Mental toughness: By having a plan in place, you are able to focus your mind on the task at hand and avoid distractions or negative thoughts, especially during rough times. This will help you to keep your thoughts positive, highly motivated, and focused throughout the event. Also, giving you the mental bandwidth to then, root cause any issues that need attention instead of worrying about doing too much running math.

Overall, planning is an important aspect of ultra running, as it helps to ensure that you are able to complete the event safely, efficiently, and to the best of your ability, and part of that planning is effort/pace planning.


Think about those back-to-back runs. The runs on tired legs and that were in condition or routes similar to what your event is going to be like. Do you remember the paces and the effort? Was it sustainable? if you plug those paces and efforts, how do they compare to the overall pace and the paces you will need to sustain to meet your A, B, and C goals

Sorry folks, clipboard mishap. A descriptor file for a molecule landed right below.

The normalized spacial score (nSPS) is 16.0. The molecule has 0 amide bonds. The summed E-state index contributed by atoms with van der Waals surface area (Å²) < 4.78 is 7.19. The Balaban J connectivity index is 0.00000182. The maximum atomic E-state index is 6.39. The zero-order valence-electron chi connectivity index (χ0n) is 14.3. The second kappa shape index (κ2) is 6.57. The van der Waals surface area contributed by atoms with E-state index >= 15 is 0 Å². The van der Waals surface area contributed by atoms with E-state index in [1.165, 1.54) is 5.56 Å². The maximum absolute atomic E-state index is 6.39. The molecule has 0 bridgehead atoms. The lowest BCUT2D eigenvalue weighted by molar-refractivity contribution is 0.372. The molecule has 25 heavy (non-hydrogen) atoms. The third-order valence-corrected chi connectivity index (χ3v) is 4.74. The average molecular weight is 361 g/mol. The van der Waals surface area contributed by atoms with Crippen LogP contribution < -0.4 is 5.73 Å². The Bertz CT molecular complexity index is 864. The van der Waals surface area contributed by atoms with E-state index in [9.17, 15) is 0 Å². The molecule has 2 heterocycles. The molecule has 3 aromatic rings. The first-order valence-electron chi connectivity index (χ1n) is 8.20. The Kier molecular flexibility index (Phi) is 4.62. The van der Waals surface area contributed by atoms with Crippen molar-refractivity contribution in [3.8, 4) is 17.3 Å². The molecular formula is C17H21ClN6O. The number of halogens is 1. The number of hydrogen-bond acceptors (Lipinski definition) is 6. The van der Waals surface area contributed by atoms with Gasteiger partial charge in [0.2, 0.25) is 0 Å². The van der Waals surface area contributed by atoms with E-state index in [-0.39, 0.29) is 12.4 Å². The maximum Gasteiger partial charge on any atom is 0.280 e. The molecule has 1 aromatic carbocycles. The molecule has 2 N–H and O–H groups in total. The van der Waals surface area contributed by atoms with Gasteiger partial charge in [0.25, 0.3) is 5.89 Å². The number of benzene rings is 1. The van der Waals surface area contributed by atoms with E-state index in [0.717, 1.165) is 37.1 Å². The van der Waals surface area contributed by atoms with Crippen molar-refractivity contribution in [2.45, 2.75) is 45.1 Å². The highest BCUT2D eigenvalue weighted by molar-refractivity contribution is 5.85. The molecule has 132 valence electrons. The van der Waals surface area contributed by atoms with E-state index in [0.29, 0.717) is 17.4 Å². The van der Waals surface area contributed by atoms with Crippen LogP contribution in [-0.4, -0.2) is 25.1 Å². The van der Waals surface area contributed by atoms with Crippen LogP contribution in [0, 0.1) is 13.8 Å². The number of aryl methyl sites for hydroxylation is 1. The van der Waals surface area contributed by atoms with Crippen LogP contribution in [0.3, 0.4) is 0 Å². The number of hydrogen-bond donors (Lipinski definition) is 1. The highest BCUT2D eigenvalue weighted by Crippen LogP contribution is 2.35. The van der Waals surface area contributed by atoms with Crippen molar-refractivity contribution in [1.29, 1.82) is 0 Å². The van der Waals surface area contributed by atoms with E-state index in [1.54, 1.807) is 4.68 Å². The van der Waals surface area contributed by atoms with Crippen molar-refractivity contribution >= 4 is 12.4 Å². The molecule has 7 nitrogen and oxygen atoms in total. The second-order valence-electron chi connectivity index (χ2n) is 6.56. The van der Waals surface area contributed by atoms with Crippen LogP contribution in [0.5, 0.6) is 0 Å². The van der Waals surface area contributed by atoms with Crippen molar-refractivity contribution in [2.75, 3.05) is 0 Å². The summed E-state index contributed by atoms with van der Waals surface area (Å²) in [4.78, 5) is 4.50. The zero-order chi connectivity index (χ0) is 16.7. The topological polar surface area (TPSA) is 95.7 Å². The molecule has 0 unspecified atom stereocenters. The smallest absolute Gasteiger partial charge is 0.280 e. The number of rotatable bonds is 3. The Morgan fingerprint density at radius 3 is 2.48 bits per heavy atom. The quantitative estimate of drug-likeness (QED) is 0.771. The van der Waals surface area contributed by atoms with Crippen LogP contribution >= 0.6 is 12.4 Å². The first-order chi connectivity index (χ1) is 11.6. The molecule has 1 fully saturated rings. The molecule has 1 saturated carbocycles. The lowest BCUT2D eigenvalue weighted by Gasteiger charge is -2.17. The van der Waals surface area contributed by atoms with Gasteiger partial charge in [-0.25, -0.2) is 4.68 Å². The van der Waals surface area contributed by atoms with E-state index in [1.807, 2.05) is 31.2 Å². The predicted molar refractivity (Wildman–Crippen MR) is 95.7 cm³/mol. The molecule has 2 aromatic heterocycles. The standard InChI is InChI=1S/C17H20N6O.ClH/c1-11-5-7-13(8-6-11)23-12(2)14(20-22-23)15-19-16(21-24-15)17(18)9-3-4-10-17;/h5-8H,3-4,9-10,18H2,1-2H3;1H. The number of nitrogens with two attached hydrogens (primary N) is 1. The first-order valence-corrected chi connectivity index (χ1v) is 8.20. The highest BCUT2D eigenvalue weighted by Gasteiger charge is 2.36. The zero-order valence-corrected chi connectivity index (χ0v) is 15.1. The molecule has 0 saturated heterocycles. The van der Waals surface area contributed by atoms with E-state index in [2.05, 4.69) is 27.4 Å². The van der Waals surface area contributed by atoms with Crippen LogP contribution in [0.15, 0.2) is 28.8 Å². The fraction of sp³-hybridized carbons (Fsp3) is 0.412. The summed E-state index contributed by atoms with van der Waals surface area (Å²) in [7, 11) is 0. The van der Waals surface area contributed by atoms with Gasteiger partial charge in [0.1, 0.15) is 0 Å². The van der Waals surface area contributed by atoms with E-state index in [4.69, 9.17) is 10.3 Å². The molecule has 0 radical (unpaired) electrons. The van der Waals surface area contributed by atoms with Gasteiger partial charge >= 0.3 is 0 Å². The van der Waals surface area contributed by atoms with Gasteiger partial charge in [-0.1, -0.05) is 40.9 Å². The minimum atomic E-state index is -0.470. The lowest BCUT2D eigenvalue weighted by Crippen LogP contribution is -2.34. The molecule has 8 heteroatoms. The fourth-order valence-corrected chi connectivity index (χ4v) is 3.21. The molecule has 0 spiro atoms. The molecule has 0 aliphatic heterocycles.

Plan your efforts ahead of the upcoming training runs—either in a spreadsheet, digital file or even on a piece of paper.

If using paper, you can use the following steps to help you think about the plan,

-Divide the 100 miles into blocks (1 mile, 2 miles, 5 miles, 10 miles, one loop, aid station to aid station/checkpoint) depending on the event that you are tackling.

-Add the paces (effort) that you believe will be sustainable. It is crucial that you do not dream at this stage. Be as realistic as you can. Optimism is good but errs on the side of cautious effort. You also might need to consider reducing the pace per block as you progress during the event.

-Calculate the time for that block.

– Add the dead time for the aid stations to the relevant block.

-Add the time from all the blocks and how those compare to your goals. Make only minor adjustments, especially in those areas that you control the most. Like the time at aid stations.